Keywords

Pressure-swirl atomizer, Spill-return, Atomization efficiency, Energy conversion, Sauter mean diameter, Spray formation

RIV year

2014

Released

01.11.2014

Publisher

Elsevier

Location

The Boulevard, Langford Lane, Kidlington, Oxford OX5 1GB, Oxon, England

Pages from

485

Pages to

495

Pages count

11

URL

Full text in the Digital Library

Documents

BibTex


@article{BUT108643,
  author="Jan {Jedelský} and Miroslav {Jícha}",
  title="Energy considerations in spraying process of a spill-return pressure-swirl atomizer",
  annote="The work focuses on energy conversion during the internal flow, discharge and formation of the spray from a pressure-swirl (PS) atomizer in the simplex as well as spill-return mode. Individual energy forms are described in general and assessed experimentally for a particular PS atomizer and light heating oil as a medium. The PS spray was observed at various loads to investigate the liquid breakup process and the spray characteristics. Spatially resolved diameters and droplet velocities, measured by means of phase-Doppler anemometry, served for estimation of the energy characteristics in the PS spray.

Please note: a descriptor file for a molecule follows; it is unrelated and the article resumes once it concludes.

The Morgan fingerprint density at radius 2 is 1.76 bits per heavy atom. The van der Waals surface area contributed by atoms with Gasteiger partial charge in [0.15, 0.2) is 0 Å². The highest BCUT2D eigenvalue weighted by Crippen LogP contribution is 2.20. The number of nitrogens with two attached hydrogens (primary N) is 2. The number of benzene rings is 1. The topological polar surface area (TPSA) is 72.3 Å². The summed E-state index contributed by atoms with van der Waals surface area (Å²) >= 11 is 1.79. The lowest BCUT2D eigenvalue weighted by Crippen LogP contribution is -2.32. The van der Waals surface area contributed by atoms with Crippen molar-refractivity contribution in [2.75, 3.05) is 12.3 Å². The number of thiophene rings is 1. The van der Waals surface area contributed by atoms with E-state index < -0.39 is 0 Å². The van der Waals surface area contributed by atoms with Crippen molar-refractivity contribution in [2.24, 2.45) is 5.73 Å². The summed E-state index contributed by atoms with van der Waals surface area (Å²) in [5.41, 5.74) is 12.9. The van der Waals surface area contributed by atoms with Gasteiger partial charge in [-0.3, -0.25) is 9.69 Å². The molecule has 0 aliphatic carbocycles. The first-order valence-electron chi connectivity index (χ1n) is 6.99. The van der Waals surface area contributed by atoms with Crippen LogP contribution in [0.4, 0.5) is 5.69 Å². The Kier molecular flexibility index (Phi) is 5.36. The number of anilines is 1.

The input energy given by the potential energy of the supplied liquid partially converts into the kinetic energy (KE) in the swirling ports with hydraulic loss in per cent scale. Most of the pressure drop is associated with rotational motion in the swirl chamber with total conversion efficiency at the exit orifice 58%. The rest of the input energy ends up as friction loss, leaving room for improvement.
The overall value (ID32) of the Sauter mean diameter of droplets in the spray, D32, varies with pressure drop dpl powered to –0.1. The radial profiles of D32 widen with the increase in spill/feed ratio (SFR), but the ID32 remain almost constant within the studied SFR range. The spray KE at closed spill line covers the droplet KE (21–26%) and that of entrained air (10–13%), both moderately varying with dpl. The specific KEs of both the liquid and air markedly drop down with the spill line opening.
Atomization efficiency is less than 0.3% for the studied range of operation regimes and depends on dpl and SFR. Our results confirm low power demand of simplex PS atomizers, with extra energy consumption in spill mode. Several recommendations are given for PS atomizer innovations and development of new, more efficient, designs meeting more stringent environmental requirements.",
  address="Elsevier",
  chapter="108643",
  doi="10.1016/j.apenergy.2014.07.042",
  institution="Elsevier",
  number="1",
  volume="132",
  year="2014",
  month="november",
  pages="485--495",
  publisher="Elsevier",
  type="journal article in Web of Science"
}